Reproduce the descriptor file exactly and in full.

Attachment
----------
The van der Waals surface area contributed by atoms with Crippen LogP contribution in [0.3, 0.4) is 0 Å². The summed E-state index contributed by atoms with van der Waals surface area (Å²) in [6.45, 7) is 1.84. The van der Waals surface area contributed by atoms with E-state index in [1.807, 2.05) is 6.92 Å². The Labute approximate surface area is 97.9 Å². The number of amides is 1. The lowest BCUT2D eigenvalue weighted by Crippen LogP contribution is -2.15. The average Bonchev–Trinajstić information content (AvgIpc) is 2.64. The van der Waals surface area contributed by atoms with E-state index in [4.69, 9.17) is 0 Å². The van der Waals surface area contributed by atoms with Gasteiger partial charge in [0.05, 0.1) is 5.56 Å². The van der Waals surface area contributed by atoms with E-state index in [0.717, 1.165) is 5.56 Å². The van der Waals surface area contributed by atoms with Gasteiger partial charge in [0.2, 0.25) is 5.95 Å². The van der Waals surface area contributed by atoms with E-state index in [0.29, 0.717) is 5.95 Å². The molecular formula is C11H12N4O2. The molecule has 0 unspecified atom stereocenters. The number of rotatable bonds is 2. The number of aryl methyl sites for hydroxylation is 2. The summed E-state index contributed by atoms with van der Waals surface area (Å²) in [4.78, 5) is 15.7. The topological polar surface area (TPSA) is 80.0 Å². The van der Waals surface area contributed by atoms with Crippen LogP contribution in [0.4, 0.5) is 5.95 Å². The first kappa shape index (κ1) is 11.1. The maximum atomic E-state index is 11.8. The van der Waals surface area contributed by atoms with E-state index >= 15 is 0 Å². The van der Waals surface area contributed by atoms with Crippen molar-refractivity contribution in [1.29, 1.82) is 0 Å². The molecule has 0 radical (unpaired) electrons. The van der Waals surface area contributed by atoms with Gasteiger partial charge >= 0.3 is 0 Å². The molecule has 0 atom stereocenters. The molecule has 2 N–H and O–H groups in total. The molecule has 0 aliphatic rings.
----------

The van der Waals surface area contributed by atoms with Crippen LogP contribution in [0.3, 0.4) is 0 Å². The summed E-state index contributed by atoms with van der Waals surface area (Å²) in [6.45, 7) is 1.84. The van der Waals surface area contributed by atoms with E-state index in [1.807, 2.05) is 6.92 Å². The Labute approximate surface area is 97.9 Å². The number of amides is 1. The lowest BCUT2D eigenvalue weighted by Crippen LogP contribution is -2.15. The average Bonchev–Trinajstić information content (AvgIpc) is 2.64. The van der Waals surface area contributed by atoms with E-state index in [4.69, 9.17) is 0 Å². The van der Waals surface area contributed by atoms with Gasteiger partial charge in [0.05, 0.1) is 5.56 Å². The van der Waals surface area contributed by atoms with E-state index in [0.717, 1.165) is 5.56 Å². The van der Waals surface area contributed by atoms with Gasteiger partial charge in [0.2, 0.25) is 5.95 Å². The van der Waals surface area contributed by atoms with E-state index in [0.29, 0.717) is 5.95 Å². The molecular formula is C11H12N4O2. The molecule has 0 unspecified atom stereocenters. The number of rotatable bonds is 2. The number of aryl methyl sites for hydroxylation is 2. The summed E-state index contributed by atoms with van der Waals surface area (Å²) in [4.78, 5) is 15.7. The topological polar surface area (TPSA) is 80.0 Å². The van der Waals surface area contributed by atoms with Crippen LogP contribution in [0.4, 0.5) is 5.95 Å². The first kappa shape index (κ1) is 11.1. The maximum atomic E-state index is 11.8. The van der Waals surface area contributed by atoms with E-state index >= 15 is 0 Å². The van der Waals surface area contributed by atoms with Crippen molar-refractivity contribution in [1.29, 1.82) is 0 Å². The molecule has 0 radical (unpaired) electrons. The van der Waals surface area contributed by atoms with Gasteiger partial charge >= 0.3 is 0 Å². The molecule has 0 atom stereocenters. The molecule has 2 N–H and O–H groups in total. The molecule has 0 aliphatic rings.